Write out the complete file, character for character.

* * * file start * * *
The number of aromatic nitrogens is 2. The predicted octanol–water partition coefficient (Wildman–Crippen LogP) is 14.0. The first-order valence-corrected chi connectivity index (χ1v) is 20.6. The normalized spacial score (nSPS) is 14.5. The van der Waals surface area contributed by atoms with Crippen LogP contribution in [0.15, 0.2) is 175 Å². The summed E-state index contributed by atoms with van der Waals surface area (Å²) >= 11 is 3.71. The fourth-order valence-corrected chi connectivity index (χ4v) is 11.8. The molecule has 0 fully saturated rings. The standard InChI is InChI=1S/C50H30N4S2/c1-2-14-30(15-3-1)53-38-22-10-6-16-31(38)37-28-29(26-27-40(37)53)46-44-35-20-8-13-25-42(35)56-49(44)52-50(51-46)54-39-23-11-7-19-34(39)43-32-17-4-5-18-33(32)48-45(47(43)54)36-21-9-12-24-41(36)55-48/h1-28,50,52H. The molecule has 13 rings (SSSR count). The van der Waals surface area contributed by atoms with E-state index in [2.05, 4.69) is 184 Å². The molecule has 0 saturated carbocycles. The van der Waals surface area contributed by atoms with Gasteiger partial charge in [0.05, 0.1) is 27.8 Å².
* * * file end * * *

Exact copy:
The number of aromatic nitrogens is 2. The predicted octanol–water partition coefficient (Wildman–Crippen LogP) is 14.0. The first-order valence-corrected chi connectivity index (χ1v) is 20.6. The normalized spacial score (nSPS) is 14.5. The van der Waals surface area contributed by atoms with Crippen LogP contribution in [0.15, 0.2) is 175 Å². The summed E-state index contributed by atoms with van der Waals surface area (Å²) >= 11 is 3.71. The fourth-order valence-corrected chi connectivity index (χ4v) is 11.8. The molecule has 0 fully saturated rings. The standard InChI is InChI=1S/C50H30N4S2/c1-2-14-30(15-3-1)53-38-22-10-6-16-31(38)37-28-29(26-27-40(37)53)46-44-35-20-8-13-25-42(35)56-49(44)52-50(51-46)54-39-23-11-7-19-34(39)43-32-17-4-5-18-33(32)48-45(47(43)54)36-21-9-12-24-41(36)55-48/h1-28,50,52H. The molecule has 13 rings (SSSR count). The van der Waals surface area contributed by atoms with E-state index in [2.05, 4.69) is 184 Å². The molecule has 0 saturated carbocycles. The van der Waals surface area contributed by atoms with Gasteiger partial charge in [0.05, 0.1) is 27.8 Å².